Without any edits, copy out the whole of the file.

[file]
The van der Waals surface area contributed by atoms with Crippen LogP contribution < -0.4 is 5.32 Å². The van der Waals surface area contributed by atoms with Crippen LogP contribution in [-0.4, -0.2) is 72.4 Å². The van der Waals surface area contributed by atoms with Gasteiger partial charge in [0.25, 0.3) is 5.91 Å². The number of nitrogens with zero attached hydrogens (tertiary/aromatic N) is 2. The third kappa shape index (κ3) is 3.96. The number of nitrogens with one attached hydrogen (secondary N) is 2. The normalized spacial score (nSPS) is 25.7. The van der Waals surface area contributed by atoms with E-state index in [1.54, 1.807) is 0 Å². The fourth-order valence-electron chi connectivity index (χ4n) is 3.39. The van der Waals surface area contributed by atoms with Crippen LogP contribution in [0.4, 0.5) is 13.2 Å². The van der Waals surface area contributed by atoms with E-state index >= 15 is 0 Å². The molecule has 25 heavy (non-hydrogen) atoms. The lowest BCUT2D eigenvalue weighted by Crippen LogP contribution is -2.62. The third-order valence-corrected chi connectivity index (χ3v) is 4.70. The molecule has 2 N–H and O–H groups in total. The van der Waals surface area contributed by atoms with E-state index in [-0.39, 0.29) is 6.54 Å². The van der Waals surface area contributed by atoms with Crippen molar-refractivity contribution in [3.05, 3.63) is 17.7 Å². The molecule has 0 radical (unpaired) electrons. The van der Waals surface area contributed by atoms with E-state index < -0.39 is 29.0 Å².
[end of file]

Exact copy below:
The van der Waals surface area contributed by atoms with Crippen LogP contribution < -0.4 is 5.32 Å². The van der Waals surface area contributed by atoms with Crippen LogP contribution in [-0.4, -0.2) is 72.4 Å². The van der Waals surface area contributed by atoms with Gasteiger partial charge in [0.25, 0.3) is 5.91 Å². The number of nitrogens with zero attached hydrogens (tertiary/aromatic N) is 2. The third kappa shape index (κ3) is 3.96. The number of nitrogens with one attached hydrogen (secondary N) is 2. The normalized spacial score (nSPS) is 25.7. The van der Waals surface area contributed by atoms with E-state index in [1.54, 1.807) is 0 Å². The fourth-order valence-electron chi connectivity index (χ4n) is 3.39. The van der Waals surface area contributed by atoms with Crippen LogP contribution in [0.4, 0.5) is 13.2 Å². The van der Waals surface area contributed by atoms with E-state index >= 15 is 0 Å². The molecule has 25 heavy (non-hydrogen) atoms. The lowest BCUT2D eigenvalue weighted by Crippen LogP contribution is -2.62. The third-order valence-corrected chi connectivity index (χ3v) is 4.70. The molecule has 2 N–H and O–H groups in total. The van der Waals surface area contributed by atoms with E-state index in [-0.39, 0.29) is 6.54 Å². The van der Waals surface area contributed by atoms with Crippen molar-refractivity contribution in [3.05, 3.63) is 17.7 Å². The molecule has 0 radical (unpaired) electrons. The van der Waals surface area contributed by atoms with E-state index < -0.39 is 29.0 Å².